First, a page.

Improving thermal comfort is good for your health
The link between cold weather and mortality may not be straightforward, but it’s no surprise that harsh winters tend to see a greater number of what are called ‘excess winter deaths.’
Figures released in the autumn by the Office for National Statistics tell us that last winter – a memorably difficult one from a meteorological point of view – saw the greatest number of such deaths in England and Wales in more than 40 years.
Just over a third of the 50,100 deaths were caused by respiratory diseases, such as pneumonia – conditions exacerbated when living in cold, damp conditions which encourage bugs to thrive.
Living in cold, inadequate, poorly insulated housing can also increase the risk of cardiovascular disease, and even falls can be put down to being too cold to walk properly.
It may sound a bold statement – but having a properly insulated home can actually be a life saver.
Northern European countries like Scandinavia, whose occupants are habituated to cold winters, see fewer excess winter deaths than England and Wales because their homes are correctly insulated, while those in Southern Europe, caught on the hop by an unexpected cold snap see higher than average rates, according to the ONS. This lends credence to the fact that insulation does play a role in helping stem the tide of unnecessary deaths.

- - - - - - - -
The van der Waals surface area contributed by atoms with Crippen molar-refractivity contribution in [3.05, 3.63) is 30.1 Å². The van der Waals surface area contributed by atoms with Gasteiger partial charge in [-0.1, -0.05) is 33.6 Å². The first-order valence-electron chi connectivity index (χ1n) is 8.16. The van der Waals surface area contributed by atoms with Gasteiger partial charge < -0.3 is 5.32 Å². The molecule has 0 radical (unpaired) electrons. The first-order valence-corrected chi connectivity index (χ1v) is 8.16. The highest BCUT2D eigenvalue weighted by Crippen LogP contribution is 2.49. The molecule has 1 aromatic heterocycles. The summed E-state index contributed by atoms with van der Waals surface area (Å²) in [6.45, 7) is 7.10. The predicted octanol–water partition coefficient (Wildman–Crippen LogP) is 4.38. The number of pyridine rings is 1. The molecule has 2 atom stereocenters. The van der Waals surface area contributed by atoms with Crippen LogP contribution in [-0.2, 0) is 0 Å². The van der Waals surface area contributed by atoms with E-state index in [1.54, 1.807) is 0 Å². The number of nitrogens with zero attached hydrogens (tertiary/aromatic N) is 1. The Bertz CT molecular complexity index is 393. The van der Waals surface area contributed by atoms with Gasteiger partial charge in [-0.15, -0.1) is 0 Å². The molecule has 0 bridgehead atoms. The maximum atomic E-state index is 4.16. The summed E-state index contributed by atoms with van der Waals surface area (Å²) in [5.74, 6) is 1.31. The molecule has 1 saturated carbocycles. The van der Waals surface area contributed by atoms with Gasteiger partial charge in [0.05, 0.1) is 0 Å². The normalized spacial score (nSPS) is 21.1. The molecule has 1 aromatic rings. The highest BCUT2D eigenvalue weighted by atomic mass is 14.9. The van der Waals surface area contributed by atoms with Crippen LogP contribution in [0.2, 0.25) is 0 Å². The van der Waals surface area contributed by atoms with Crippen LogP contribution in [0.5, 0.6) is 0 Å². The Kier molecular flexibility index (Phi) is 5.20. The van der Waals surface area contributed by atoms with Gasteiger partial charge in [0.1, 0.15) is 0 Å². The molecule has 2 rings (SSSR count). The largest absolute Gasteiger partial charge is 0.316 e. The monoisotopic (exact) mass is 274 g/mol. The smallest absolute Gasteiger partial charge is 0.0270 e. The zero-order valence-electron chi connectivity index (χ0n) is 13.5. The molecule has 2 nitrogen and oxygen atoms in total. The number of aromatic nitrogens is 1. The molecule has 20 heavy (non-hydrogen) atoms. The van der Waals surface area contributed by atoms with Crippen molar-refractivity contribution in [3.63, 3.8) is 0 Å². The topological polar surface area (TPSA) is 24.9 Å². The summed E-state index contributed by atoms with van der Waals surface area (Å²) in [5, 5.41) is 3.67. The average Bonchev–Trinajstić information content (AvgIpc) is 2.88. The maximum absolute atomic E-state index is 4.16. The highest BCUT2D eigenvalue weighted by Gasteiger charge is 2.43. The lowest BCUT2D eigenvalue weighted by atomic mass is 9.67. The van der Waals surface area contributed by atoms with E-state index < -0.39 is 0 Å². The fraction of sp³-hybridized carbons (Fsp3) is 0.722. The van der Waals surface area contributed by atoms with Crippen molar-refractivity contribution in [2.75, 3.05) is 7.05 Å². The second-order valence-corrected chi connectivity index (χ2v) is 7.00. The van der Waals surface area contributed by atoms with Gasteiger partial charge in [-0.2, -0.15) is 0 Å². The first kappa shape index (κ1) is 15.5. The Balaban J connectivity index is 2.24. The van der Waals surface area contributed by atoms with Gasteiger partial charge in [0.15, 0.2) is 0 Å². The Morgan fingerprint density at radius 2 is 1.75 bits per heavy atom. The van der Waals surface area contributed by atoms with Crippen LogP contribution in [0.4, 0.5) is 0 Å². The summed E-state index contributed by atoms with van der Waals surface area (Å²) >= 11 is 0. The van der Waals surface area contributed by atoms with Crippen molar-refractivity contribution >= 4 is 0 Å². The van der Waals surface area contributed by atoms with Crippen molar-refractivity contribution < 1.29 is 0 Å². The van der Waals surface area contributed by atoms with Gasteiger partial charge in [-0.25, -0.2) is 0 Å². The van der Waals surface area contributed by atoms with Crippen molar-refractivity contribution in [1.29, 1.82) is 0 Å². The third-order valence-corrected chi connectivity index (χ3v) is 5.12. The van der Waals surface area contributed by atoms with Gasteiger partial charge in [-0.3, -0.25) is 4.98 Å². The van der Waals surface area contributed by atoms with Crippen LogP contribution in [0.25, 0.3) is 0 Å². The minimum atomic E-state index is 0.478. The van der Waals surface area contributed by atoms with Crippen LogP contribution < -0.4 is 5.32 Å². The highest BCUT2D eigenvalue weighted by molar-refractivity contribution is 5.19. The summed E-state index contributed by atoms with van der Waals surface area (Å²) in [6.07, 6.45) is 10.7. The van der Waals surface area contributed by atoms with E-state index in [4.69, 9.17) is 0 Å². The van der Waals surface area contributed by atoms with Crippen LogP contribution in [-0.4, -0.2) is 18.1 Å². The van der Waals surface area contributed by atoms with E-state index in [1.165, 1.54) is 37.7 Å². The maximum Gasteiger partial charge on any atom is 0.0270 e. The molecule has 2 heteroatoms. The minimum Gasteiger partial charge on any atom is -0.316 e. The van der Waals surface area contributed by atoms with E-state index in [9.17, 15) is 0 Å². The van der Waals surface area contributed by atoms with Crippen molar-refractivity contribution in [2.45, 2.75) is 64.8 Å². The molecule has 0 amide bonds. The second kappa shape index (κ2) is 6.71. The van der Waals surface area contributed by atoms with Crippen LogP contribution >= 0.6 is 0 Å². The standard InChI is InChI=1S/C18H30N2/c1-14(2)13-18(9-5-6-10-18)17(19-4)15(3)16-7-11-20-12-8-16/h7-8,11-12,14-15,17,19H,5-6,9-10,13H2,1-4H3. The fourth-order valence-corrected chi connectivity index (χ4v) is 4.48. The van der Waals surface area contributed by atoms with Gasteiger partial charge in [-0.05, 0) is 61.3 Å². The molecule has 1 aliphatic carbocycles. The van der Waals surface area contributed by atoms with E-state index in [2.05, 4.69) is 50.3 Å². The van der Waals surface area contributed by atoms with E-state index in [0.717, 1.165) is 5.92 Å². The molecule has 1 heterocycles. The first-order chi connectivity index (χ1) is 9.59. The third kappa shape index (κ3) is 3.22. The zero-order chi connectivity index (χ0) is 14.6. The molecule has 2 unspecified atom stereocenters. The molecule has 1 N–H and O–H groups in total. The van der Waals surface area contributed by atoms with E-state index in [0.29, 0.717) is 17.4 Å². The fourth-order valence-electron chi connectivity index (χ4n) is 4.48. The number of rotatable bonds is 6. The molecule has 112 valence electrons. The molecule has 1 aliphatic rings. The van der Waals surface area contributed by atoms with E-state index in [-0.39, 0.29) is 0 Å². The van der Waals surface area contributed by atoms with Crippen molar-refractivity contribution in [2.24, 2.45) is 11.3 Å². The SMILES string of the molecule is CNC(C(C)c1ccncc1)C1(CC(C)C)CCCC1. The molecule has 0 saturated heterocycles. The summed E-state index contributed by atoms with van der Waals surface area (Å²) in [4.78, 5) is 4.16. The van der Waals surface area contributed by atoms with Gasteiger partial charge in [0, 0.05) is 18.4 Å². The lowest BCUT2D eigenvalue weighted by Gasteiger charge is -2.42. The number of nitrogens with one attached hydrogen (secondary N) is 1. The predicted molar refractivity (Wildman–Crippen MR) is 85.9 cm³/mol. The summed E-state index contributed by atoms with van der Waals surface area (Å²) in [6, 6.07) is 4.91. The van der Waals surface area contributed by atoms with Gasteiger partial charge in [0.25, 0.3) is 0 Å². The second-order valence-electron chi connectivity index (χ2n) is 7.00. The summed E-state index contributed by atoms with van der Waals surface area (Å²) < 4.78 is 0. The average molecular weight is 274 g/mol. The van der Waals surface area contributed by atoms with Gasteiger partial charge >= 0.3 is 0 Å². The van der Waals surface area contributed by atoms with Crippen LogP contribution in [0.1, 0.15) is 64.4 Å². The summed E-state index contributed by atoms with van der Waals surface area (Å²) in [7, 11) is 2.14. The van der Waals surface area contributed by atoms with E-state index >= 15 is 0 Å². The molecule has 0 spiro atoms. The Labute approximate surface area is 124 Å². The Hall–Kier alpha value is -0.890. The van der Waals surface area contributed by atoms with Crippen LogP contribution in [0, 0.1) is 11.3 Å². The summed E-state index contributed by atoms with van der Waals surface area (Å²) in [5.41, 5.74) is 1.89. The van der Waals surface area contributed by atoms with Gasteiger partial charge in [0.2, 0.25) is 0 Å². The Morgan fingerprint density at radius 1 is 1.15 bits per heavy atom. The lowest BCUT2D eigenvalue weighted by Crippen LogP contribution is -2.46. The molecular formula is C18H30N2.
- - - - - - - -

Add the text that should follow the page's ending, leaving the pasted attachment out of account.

Cold doesn’t just affect elderly people – it harms children too. The government commissioned Marmot Review into health inequalities, published in 2010, showed that one in four teenagers living in cold housing is at risk of multiple mental health problems compared to one in 20 who have always lived in warm housing. It also diminishes dexterity and increases the risk of accidents and injuries in the home.
While there are clearly huge social, political and financial hurdles which need to be addressed, these shocking figures hammer home the importance of creating a well-insulated, thermally comfortable home in the first place.
As thermal bridging makes up approximately 25% of a building envelope’s heat loss, ensuring this is avoided is crucial. Thermal transmittance makes up a further 45%, with lack of airtightness counting for an additional 30%.
Using insulation which wraps around like a blanket makes thermal bridging must less likely than using rigid products which can leave air gaps in awkward shaped corners unless they are cut to a very precise shape. At the same time, it’s important to maintain an airtight layer against air leakage and a windtight layer to prevent air infiltration with a vapour control layer and a breather membrane.